This post is in partnership with Warner Bros. Pictures. Are you a LEGO fan? If so, you’re probably all suited up for The LEGO Ninjago Movie, which opens in theaters on September 22. The third movie in the LEGO movie franchise stars Dave Franco, Justin Theroux, Fred Armisen, Abbi Jacobson, Olivia Munn, Kumail Nanjiani, Michael Peña, Zach Woods, and Jackie Chan. The film centers on 16-year-old Lloyd, who lives a double life in Ninjago City as the Green Ninja, one of a group of secret ninja warriors.
Contains some spoilers for The LEGO Ninjago Movie. What is it? The LEGO Ninjago Movie is the third movie in the LEGO movie series. It’s based on the LEGO Ninjago sets and features the characters from the LEGO Ninjago: Masters of Spinjitzu television show. Lloyd (James Franco) is a teenage misfit who suffers at school because his absentee father, the evil warlord Garmadon (Justin Theroux) is constantly threatening his home, Ninjago City. But Lloyd has a secret: he’s the Green Ninja.
Here’s something I bet you didn’t know: National Chicken Month is a thing, and it’s happening now. As someone who has just started keeping a backyard flock this year I’ve been reading a LOT of books about chickens this year. I wasn’t going to miss the oppotunity to fowl up your TBR list. Anyway, I probably should mention that National Chicken Month was not intended to celebrate live chickens. It’s a marketing exercise by the chicken industry to get people to eat more poultry.
Muck Rack makes it simple to find people, tweets, or articles that mention any name, keyword, company, hashtag etc. We've compiled this guide to help you make the most of your search.
Selecting a term
Start searching tweets, articles from media outlets, articles mentioned in tweets, journalists'
names, titles and bios with some suggested searches:
Companies or Topics (e.g. iPhone, Microsoft)
Phrases (e.g. "cloud computing") — use quotes to keep the terms together
Twitter handles (e.g. @username) — returns those who have mentioned or replied to
Names (e.g. "David Pogue")
Hashtags (e.g. #sxsw, #london2012)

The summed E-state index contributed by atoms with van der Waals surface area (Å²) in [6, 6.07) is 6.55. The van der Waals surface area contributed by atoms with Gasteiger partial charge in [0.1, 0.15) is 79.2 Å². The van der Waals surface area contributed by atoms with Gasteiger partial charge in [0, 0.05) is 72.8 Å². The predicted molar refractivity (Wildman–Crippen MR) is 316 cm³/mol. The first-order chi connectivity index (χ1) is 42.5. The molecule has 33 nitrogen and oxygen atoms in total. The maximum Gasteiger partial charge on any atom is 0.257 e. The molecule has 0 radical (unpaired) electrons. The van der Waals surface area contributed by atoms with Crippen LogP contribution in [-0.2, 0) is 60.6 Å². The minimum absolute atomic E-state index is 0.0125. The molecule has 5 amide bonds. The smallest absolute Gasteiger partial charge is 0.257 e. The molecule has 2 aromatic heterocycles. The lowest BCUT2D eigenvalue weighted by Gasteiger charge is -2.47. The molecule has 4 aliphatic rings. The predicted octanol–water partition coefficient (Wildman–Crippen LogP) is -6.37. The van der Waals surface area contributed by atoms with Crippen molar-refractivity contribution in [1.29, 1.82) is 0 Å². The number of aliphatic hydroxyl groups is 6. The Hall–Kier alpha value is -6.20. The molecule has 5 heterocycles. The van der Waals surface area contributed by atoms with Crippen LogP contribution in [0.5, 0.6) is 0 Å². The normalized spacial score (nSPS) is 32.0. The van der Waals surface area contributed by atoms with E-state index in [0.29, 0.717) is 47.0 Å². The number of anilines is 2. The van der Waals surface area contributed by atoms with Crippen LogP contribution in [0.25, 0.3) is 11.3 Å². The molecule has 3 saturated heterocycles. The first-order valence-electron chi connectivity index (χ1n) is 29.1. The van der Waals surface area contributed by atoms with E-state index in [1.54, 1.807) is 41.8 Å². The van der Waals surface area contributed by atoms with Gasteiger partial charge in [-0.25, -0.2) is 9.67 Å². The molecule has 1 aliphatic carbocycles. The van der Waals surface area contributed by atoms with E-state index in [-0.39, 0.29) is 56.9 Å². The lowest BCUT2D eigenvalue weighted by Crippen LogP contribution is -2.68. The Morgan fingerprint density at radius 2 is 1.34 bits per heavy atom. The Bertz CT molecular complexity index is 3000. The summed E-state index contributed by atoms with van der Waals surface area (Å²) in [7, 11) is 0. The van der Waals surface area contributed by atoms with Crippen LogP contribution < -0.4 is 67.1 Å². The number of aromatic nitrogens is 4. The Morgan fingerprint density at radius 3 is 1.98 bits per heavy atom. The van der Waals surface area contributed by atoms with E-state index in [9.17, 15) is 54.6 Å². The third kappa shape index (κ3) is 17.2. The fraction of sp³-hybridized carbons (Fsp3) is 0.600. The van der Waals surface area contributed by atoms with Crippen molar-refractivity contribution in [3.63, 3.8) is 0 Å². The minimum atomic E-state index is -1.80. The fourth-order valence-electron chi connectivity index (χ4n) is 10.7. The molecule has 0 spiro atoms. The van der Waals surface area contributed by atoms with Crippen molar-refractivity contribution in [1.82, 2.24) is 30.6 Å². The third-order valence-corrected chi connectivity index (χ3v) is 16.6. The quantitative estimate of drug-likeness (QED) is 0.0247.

Bio details (e.g. vegan, Olympics, father)
Muck Rack's Advanced Search allows for many boolean operators.
Find results that mention multiple specified terms, use AND or
+. For example, ensure each result contains both Elon Musk and Mark Zuckerberg by
searching Obama AND Romney or Obama + Romney.
Use the operators OR or , to broaden your search when you'd like either of
multiple terms to appear in results. (This is the default behavior of our search when no operators
are used.) For example, search for democrat OR republican to find results that refer to
Democrats and/or Republicans.
Use NOT or - to subtract results from your search. For
example, searching Disney will yield results about the Walt Disney Company as well as Walt Disney
World Resort. To exclude mentions of Disney World, search for Disney -World or Disney
When using one of these operators with a phrase, enclose it in quotation marks. For example, you can
find results about smartphones excluding Apple's iPhone 4S by searching smartphone -"iPhone
Exact case matching or punctuation
If you're searching for a brand name or keyword that relies on specific punctuation marks or capitalization, you can
find results that match your exact query by adding matchcase: before the keyword you're searching for, like matchcase:E*TRADE .
Use parentheses to separate multiple
boolean phrases. For example, to find journalists talking about having fun in Disney World or
Disneyland, search for ("disney world" OR disneyland) AND fun.
An asterisk can be used to search for any variation of a root word truncated by the asterisk. For example, searching for admin* will return results for administrator, administration, administer, administered, etc.
A near operator is an AND operator where you can control the distance between the words. You can vary the distance the near operation uses by adding a forward slash and number (between 0-99) such as strawberries NEAR/10 "whipped cream", which means the strawberries must exist within 10 words of "whipped cream".